by bcdelta on Tue Sep 25, 2012 at 06:29:54 PM PDT

            [ Parent ]

        •  Even so (0+ / 0-)

          A useless declaration

          "And there are those who give and know not pain in giving, nor do they seek joy, nor give with mindfulness of virtue; They give as in yonder valley the myrtle breathes its fragrance into space" Khalil Gibran

          by bcdelta on Tue Sep 25, 2012 at 10:48:02 AM PDT

          [ Parent ]

        •  Also (0+ / 0-)

          the senate's vote is green lighting the war.

          "And there are those who give and know not pain in giving, nor do they seek joy, nor give with mindfulness of virtue; They give as in yonder valley the myrtle breathes its fragrance into space" Khalil Gibran

          by bcdelta on Tue Sep 25, 2012 at 10:59:41 AM PDT

          [ Parent ]

  •  Playing politics with national security (4+ / 0-)

    is weak, not strong.  These people are just plain dangerous.  They make America weaker.

    I hate hate. I love the look in peoples eyes when they realize, for the first time, that they have power.

    by 4democracy on Tue Sep 25, 2012 at 10:01:25 AM PDT

  •  A containment policy and posture was laid out (4+ / 0-)

    by the neocons a couple years ago to show how supposedly difficult it would be to contain an Iran with a nuclear weapon.  The scenario they painted was akin to the Cold War with Russia including hundreds of thousands of troops and the stationing of nukes in the ME.  That reports was sent to all of the Congress and Senate.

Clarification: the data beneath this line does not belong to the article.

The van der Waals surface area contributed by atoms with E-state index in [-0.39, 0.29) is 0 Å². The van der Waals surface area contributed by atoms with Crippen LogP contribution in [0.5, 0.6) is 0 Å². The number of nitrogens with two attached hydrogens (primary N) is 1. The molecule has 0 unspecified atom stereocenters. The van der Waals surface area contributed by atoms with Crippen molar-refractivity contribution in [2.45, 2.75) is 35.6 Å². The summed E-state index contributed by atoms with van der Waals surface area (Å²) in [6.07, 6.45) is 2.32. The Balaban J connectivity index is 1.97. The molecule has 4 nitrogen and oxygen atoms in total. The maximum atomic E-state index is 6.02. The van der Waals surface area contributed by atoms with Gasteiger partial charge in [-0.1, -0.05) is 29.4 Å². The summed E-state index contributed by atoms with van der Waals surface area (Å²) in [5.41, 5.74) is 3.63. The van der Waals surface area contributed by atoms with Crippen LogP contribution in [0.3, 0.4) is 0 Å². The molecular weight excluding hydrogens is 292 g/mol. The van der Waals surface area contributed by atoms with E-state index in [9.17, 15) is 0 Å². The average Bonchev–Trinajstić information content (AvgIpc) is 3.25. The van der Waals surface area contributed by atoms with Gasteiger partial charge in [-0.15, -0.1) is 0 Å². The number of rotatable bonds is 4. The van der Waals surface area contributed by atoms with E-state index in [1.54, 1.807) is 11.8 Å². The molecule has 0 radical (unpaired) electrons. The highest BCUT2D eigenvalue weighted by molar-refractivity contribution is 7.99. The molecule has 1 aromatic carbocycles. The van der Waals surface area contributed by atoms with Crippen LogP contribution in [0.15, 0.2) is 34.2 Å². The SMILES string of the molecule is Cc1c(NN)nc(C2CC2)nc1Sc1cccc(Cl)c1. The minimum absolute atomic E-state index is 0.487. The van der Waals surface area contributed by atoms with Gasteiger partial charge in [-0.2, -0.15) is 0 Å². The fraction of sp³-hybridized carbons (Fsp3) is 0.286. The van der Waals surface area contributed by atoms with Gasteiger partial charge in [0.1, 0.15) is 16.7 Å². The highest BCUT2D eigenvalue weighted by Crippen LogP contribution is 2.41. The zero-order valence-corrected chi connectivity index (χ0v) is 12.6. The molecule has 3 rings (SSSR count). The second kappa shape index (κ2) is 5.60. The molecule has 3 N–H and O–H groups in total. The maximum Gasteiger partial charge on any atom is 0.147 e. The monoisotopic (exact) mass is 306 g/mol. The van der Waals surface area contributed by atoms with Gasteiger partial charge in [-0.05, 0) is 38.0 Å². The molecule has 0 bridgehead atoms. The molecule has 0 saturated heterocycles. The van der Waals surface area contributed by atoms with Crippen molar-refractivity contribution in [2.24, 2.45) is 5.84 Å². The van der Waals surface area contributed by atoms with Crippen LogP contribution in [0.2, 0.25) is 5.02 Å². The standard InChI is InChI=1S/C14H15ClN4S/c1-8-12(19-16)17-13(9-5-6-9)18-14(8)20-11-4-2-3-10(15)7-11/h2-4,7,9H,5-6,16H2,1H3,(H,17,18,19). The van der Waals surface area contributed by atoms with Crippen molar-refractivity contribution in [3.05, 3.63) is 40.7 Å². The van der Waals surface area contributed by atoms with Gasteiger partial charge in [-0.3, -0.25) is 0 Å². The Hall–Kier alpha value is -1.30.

Two things in the way, Iran isn't developing a nuclear weapon, that hasn't been proven, they aren't even close.  Second thing is an attack on Iran would require a UN resolution unless somehow Israel and the US could justify imminent self defense.  They'd be lying if they did.   But they govts of Israel and the US are in effect at war with Iran because of the sanctions and the destabilization efforts in and around Iran.  If international law was followed, Bibi would be brought up on war crimes right now for calling for war.

    "The Global War on Terror is a justification for U.S. Imperialism. It must be stopped."

    by BigAlinWashSt on Tue Sep 25, 2012 at 10:08:14 AM PDT

    •  Yes—but Congress rejects containing not only an (2+ / 0-)
      Recommended by:
      Shawn Russell, BigAlinWashSt